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That photo reminds me of an art installation a student in college made. It was called 'Why Do I Have So Many Shoes?"  The installation consisted of 20 pairs of shoes with a note attached to each one explaining why the student had purchased the shoes and what event she had worn them to. 

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IMG_1853.thumb.jpeg.45668ec66fa11c38141a6b421c1fc924.jpeg

With work postponed due to smoke I thought I'd toss up a photo of my Chevro-legs that get regular use in the alpine. I've got a pair of G5's  that I bought this winter. Haven't used em yet, bought them for a trip to Chamonix and to have a bit warmer boot as an option. I love the Sportiva Trango Ice Cubes and think that that class of a 4 season boot is all you really need in the Cascades. I size mine a half size bigger than my normal street shoe and wear a thick sock, helps with blood circulation. I love the old style of Vertical K (second from bottom right) and would buy ten pairs right now if I could. Note that there isn't a 3 season boot in the line up. Haven't used a 3 season boot for the last 2 years, and haven't felt a need to buy a new pair lately. Thats probably mostly based on the objectives I've been choosing.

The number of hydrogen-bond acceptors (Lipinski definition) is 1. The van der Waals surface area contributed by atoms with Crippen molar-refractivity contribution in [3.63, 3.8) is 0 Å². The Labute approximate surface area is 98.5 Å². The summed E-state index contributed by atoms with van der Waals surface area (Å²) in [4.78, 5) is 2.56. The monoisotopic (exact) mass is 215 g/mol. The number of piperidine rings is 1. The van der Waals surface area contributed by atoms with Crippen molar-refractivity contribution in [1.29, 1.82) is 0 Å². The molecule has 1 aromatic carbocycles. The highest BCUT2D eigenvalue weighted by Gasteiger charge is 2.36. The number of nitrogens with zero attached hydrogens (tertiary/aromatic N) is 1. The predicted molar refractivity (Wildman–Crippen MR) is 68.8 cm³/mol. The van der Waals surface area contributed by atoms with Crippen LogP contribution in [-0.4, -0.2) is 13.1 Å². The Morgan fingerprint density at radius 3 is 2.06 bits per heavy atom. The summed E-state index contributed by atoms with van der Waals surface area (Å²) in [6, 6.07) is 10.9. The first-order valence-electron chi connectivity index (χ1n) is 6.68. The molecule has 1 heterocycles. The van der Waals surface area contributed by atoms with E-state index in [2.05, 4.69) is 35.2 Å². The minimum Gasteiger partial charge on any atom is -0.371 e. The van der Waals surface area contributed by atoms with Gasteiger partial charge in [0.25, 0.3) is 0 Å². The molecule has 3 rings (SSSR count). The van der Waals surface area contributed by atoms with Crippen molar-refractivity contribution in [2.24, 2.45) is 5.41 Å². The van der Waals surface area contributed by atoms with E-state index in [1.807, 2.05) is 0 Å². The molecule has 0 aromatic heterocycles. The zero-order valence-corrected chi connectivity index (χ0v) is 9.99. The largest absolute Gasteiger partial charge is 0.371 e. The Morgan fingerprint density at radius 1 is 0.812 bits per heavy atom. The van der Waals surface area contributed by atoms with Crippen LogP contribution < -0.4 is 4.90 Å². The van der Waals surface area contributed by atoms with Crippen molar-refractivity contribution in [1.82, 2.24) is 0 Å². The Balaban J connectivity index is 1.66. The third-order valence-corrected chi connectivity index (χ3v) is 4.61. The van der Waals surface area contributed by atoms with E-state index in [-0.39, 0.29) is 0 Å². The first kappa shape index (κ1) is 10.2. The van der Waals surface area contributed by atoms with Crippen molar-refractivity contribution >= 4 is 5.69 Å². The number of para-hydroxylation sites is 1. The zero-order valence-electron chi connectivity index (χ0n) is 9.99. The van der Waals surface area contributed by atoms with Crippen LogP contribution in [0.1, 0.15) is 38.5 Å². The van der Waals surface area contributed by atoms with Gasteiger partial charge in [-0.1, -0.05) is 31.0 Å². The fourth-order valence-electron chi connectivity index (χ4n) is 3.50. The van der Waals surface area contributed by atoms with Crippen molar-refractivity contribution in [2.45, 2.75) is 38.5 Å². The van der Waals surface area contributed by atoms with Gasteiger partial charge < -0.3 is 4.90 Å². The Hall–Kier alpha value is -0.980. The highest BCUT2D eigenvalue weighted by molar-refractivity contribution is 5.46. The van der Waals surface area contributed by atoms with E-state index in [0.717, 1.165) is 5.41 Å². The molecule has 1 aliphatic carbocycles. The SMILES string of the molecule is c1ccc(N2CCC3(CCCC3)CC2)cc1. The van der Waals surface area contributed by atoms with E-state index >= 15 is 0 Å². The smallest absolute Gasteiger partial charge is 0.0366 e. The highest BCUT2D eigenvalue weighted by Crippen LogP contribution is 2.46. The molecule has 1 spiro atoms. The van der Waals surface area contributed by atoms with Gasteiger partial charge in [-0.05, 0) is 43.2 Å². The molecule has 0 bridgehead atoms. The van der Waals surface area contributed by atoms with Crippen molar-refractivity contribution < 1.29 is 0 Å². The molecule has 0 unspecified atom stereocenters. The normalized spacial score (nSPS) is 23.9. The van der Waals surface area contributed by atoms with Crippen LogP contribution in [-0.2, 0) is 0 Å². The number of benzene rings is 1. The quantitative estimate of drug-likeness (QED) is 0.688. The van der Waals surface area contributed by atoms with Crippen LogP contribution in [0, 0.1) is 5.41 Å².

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100% agree that this is the most important gear and agree with most of your observations!

Breathability has been very important for me in summer. I am prone to getting immersion ("trench") foot. So trail runners are definitely worth using on a long approach even if I'm going to carry mountain boots. I learned that the hard way on Triumph and Logan.

I'd add that ski boot fit, which is probably what I know most about since I ski better than I climb, is super important for downhill performance and comfort. Took me a while to figure that out after stuffing my feet into too-small boots after learning to race that way.